**Text: ***Algorithm Design, *J.
Kleinberg and E. Tardos,* Pearson 2006.*

*Additional
material, including power point slides for this text, available from WebCT *

Sep 5: Intro. Course outline. Easy and Hard Problems.

Sep 7: Stable Matching. Read Text Chapter 1. Chapters 2 and 3 are review of material you should have seen in COMP251 and/or MATH240. Please have a look at this material and let me know of anything you did not see before.

Sep 12: Greedy Algorithms. Interval scheduling and minimum lateness scheduling. Proof techniques for greedy algorithms. Read: Text, Sections 4.1 and 4.2

Sep 14: More on greedy algorithms. Kruskal's minimum spanning tree problem as a model for greedy selection. Characterization of which selection problems can be solved by the greedy selection algorithm. Review: Text Section 4.5 Read: Handout on selection (pdf) and do the exercises!

Sep 19: Examples of selection problems where P3 fails, and how to
make greedy selection fail. Introduction to dynamic programming, and a
solution to the weighted
movie selection problem.
Read: Text section 6.1, 6.2.

Sep 21: More dynamic programming examples from the text. Read: Knapsack problem and Line fitting problem from Ch. 6. First assignment due on Monday, see announcements for details.

Sep 26: Shortest path problem with negative edge weights. Review of Dijkstra's algorithm. Bellman-Ford algorithm. Note, to find the negative cycle it is better to use the pointer graph (pp296-297) than the artificial node and zero edge weights (slide 16 of 06bellman-ford). The pointer graph also gives the shortest path tree if there is no negative cycle. I'll talk a bit more about this next time. Read: Sections 6.8, 6.9, 6.10

Sep 28: More on Bellman-Ford and the detection of negative cycles. Introduction to the max-flow min-cut problems. Read: 7.1

Oct 3: Ford-Fulkerson algorithm and its proof of correctness. Finding a minimum cut on termination. Read: 7.2

Oct 5: Choosing good augmenting paths. Whose cooking dinner? (Problem 15, P. 421). Read: 7.3

Oct 12: Matchings and Vertex Cover. Read: 7.5

Oct 17: Problems and Review session.

Oct 19: Midterm, in class. Covers all material up to, and including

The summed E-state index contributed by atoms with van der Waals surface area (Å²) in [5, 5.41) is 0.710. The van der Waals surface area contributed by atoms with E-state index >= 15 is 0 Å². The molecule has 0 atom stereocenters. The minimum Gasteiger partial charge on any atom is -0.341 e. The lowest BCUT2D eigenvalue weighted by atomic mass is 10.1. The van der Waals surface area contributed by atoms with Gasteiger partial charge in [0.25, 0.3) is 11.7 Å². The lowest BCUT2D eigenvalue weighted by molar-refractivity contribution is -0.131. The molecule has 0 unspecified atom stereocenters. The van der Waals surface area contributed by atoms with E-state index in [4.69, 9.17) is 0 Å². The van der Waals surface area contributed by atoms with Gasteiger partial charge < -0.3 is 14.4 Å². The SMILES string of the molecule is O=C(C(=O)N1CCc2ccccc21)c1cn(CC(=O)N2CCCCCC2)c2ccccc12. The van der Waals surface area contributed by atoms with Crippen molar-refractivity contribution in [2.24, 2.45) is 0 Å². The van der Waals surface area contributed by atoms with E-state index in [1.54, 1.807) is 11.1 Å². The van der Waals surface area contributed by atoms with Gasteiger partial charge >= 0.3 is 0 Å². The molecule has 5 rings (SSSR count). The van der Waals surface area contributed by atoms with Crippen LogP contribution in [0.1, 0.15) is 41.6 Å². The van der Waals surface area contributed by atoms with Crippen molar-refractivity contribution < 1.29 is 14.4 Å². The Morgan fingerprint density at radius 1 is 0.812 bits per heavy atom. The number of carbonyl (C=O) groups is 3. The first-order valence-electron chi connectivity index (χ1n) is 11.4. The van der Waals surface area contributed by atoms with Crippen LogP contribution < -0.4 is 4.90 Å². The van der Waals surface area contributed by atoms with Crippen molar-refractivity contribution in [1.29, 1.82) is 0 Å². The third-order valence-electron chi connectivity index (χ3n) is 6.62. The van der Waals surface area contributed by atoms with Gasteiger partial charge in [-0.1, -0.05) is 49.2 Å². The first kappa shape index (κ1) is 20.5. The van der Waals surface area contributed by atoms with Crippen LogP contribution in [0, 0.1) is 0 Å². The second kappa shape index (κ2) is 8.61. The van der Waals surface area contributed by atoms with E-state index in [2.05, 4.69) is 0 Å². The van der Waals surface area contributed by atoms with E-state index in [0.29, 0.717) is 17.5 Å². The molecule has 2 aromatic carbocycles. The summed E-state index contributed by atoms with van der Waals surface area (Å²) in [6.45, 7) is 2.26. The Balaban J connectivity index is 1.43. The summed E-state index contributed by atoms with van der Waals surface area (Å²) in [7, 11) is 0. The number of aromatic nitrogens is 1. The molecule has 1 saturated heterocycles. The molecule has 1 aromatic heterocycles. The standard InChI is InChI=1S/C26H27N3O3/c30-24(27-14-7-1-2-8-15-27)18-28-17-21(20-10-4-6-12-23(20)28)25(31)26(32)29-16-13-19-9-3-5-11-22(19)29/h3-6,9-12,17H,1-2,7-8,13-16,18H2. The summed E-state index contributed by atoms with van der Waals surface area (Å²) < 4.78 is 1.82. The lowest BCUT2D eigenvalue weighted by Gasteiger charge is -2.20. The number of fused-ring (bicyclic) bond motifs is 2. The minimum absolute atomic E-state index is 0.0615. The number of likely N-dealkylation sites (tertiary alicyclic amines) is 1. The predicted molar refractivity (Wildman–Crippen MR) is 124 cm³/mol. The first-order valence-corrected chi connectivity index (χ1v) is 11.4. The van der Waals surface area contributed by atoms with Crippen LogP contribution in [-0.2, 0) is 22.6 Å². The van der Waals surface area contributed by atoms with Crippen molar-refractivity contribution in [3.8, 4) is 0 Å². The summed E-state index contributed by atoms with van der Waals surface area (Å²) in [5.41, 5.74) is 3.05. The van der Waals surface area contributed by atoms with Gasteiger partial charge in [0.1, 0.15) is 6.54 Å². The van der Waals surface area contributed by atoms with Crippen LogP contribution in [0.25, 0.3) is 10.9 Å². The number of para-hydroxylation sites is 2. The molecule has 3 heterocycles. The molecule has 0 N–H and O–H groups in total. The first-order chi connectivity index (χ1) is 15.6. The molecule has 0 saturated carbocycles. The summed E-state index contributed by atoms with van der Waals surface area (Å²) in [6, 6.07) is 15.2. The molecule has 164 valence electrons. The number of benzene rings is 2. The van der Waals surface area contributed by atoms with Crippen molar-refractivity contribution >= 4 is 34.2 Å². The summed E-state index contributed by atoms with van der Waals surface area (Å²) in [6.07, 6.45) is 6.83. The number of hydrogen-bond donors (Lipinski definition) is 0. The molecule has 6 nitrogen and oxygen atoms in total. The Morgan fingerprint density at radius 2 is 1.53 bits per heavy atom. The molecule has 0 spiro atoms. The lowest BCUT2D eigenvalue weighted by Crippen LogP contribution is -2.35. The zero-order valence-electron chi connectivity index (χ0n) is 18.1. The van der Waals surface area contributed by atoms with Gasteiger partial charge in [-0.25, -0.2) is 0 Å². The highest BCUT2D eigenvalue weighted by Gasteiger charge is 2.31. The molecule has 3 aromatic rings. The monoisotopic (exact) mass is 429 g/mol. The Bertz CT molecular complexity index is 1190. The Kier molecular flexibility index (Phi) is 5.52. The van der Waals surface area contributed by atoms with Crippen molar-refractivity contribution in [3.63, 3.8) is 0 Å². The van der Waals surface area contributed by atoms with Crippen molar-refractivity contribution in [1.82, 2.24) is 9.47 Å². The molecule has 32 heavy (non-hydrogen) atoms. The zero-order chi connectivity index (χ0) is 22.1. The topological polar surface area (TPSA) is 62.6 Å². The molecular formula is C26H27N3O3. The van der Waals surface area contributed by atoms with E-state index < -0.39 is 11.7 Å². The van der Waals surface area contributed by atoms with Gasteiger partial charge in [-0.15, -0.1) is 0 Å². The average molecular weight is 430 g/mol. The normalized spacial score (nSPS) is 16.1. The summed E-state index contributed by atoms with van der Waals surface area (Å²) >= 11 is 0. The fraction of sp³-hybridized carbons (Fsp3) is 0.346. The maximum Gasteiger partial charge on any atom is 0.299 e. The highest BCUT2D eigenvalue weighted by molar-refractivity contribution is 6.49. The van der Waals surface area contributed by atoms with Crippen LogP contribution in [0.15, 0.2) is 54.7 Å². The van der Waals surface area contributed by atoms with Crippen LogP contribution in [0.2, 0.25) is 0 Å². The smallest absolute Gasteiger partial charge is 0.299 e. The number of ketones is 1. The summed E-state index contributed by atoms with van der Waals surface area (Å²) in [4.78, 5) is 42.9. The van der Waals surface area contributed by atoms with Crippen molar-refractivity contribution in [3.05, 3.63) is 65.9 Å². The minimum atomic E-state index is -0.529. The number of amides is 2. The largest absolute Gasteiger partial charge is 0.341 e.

Oct 12 lecture.

Oct 24: Introduction to linear programming, with examples from networks, matchings, vertex cover etc. Formulation in standard form.

Read: Text pp 630 to top of 635.

Oct 26: Basic production scheduling problem. Three outcomes for a linear program, with discussion of certificates for correctness. The weak duality theorem (with proof) and statement of the strong duality theorem. Read: Read: Komei Fukuda's LP notes up to the end of Chapter 1.

Try out the program lp_solve, details given on course announcements page.

Oct 31: Introduction to lpsolve for linear and integer programming. LP approximation to vertex cover. Introduction to intractability and problem reductions.

Read: Text: 635-7 and 451-4.

Nov 2: The class NP and polynomial time reductions. Read: Sections 8.1 and 8.2

Nov 7: NP-complete problems and Cook's theorem. Read: 8.3,8.4, 8.6

Nov 9: The class Co-NP and possible connections between the complexity classes. Factoring and Primality. Read: 8.8, 8.9. Also review slides 24-34 in 08np-complete (see webCT).

Nov 14: Dealing with NP-hard problems. Small vertex covers, stable sets on trees, colouring circular arc graphs. Read: 10.1,2,3.

Nov 16: Approximation algorithms for vertex cover: lp rounding (review), matching, greedy, list heuristic. Read: slides, for details the paper.

Nov 21: Approximation algorithms for load balancing and the knapsack problem. Read: 11.1 and 11.8.

Nov 23: Local search algorithms. Metropolis algorithm, Hopfield neural networks, max cut. Read: 12.1-12.4

Nov 28: A counterexample for local search for stable matching. Best response dynamics and Nash equilibria.

Nash Equilibria for two person games. Read 12.7

Nov 30: Case study: Travelling salesman problem.

Dec 5: Rewind and wrap up. Final exam will cover material in the above readings up to and including Nov. 28. The first half and second half of the course will be covered roughly equally on the exam. Good luck!

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